I ______________________ (herein referred to as the worker) agree that I have read and agree to the terms of this contract. I agree that I the worker am classified as an ‘Independent Contractor’ who is not an employee of Groomer Enterprises Inc, trading as Poochies (herein referred to as Poochies). I am not entitled to Unemployment Insurance benefits, nor are the owners of Poochies required to pay employer contributions nor withhold employee taxes.
I the worker have the right to direct and control the manner and means by which I perform my work, I have the right to enter and leave the business premises of Poochies at will and I agree that I have been assigned a key to access the premises should I wish to perform services outside Poochies standard opening hours.
Equipment. I the worker will furnish, repair, and maintain all of my own equipment which includes but is not limited to cages, cage air dryers, tables, clippers, combs, brushes, blades, scissors and supplies including bandanas, shampoo’s and other necessary supplies.
Advertising. I the worker will plan and bear the cost of my advertising and set any special prices, the use of coupons and other promotional offers and provide my own business cards.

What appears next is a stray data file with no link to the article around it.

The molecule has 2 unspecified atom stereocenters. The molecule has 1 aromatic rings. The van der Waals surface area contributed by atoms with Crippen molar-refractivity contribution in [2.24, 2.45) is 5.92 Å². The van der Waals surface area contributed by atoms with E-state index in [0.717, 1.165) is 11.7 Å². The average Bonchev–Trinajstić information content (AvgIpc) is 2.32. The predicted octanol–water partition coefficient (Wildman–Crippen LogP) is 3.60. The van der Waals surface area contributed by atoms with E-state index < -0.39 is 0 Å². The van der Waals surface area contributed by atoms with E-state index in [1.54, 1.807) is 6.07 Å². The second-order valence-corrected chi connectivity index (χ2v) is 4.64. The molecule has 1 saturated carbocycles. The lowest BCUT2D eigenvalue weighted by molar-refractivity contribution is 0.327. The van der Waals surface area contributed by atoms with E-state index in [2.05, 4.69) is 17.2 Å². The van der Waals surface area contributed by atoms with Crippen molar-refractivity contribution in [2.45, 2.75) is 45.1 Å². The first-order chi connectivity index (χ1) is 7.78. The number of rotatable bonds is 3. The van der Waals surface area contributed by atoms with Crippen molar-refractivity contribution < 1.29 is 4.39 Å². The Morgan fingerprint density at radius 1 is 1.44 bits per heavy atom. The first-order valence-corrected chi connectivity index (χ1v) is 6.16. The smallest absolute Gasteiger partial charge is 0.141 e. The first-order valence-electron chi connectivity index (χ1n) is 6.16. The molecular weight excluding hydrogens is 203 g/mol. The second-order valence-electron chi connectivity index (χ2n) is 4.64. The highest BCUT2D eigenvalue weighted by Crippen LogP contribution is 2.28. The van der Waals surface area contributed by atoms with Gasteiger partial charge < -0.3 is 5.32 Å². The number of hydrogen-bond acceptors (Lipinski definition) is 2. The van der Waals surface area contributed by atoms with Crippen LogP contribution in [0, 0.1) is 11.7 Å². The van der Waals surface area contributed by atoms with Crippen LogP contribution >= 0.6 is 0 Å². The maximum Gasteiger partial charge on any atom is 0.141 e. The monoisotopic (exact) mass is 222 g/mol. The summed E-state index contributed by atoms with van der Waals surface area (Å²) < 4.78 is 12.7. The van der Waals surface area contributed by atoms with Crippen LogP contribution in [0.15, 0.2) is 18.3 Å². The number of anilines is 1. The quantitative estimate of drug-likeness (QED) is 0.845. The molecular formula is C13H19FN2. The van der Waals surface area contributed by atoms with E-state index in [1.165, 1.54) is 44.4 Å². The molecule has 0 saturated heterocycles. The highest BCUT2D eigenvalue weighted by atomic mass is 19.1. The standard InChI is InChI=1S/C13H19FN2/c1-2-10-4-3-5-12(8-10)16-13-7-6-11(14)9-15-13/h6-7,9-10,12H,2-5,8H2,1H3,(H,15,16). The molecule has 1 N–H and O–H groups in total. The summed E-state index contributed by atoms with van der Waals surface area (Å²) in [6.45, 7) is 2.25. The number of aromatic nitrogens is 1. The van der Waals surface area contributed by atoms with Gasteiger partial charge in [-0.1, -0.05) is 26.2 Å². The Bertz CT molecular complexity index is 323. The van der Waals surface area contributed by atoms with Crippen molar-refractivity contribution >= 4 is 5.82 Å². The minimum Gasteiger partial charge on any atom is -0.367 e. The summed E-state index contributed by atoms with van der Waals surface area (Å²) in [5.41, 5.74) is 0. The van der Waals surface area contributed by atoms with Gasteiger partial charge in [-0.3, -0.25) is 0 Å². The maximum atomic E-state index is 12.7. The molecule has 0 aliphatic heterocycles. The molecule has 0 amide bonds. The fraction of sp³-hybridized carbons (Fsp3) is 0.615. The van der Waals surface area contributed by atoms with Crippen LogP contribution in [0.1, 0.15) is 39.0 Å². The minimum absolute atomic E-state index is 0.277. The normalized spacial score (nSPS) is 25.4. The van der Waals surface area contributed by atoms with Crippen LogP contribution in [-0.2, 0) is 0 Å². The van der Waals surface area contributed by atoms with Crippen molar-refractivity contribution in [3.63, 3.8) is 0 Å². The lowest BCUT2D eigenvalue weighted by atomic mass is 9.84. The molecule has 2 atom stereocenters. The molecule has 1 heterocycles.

Prices. I the worker will set my own prices and agree that I have complete control over how much I charge for any work carried out by myself on Poochies premises.
Business Hours and Appointments. Poochies has established its own business hours. Poochies does not require either that the individual pet groomers be present during those hours or that they only take appointments during those hours. As the worker I agree that I set my own appointments and are not bound by the business hours of the establishment.
Cashiering. Poochies will not collect receipts for supplies or equipment required by groomers, will not make decisions about extending credit to customers, and is not responsible for any bad checks issued by customers for services performed by the worker. As the worker I am responsible for collecting my own fees, will make decisions about extending credit, and am individually responsible for any unpaid credit accounts and bad checks.